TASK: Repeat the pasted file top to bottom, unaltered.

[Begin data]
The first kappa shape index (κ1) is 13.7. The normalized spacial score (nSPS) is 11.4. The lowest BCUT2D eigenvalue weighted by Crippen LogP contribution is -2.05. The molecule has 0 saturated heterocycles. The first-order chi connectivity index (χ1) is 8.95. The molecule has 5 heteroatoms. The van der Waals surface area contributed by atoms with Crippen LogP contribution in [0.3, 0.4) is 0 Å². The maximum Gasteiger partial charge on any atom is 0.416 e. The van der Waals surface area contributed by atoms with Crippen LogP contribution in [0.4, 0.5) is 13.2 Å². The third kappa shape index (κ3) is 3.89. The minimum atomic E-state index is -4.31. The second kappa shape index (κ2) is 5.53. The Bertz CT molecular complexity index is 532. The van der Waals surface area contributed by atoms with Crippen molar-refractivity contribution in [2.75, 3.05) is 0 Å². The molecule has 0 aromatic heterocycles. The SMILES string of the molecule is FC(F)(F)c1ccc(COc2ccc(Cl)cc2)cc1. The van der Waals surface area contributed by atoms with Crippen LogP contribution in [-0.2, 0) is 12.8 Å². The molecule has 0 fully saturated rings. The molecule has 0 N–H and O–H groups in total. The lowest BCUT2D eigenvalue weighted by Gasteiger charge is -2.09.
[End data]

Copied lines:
The first kappa shape index (κ1) is 13.7. The normalized spacial score (nSPS) is 11.4. The lowest BCUT2D eigenvalue weighted by Crippen LogP contribution is -2.05. The molecule has 0 saturated heterocycles. The first-order chi connectivity index (χ1) is 8.95. The molecule has 5 heteroatoms. The van der Waals surface area contributed by atoms with Crippen LogP contribution in [0.3, 0.4) is 0 Å². The maximum Gasteiger partial charge on any atom is 0.416 e. The van der Waals surface area contributed by atoms with Crippen LogP contribution in [0.4, 0.5) is 13.2 Å². The third kappa shape index (κ3) is 3.89. The minimum atomic E-state index is -4.31. The second kappa shape index (κ2) is 5.53. The Bertz CT molecular complexity index is 532. The van der Waals surface area contributed by atoms with Crippen molar-refractivity contribution in [2.75, 3.05) is 0 Å². The molecule has 0 aromatic heterocycles. The SMILES string of the molecule is FC(F)(F)c1ccc(COc2ccc(Cl)cc2)cc1. The van der Waals surface area contributed by atoms with Crippen LogP contribution in [-0.2, 0) is 12.8 Å². The molecule has 0 fully saturated rings. The molecule has 0 N–H and O–H groups in total. The lowest BCUT2D eigenvalue weighted by Gasteiger charge is -2.09.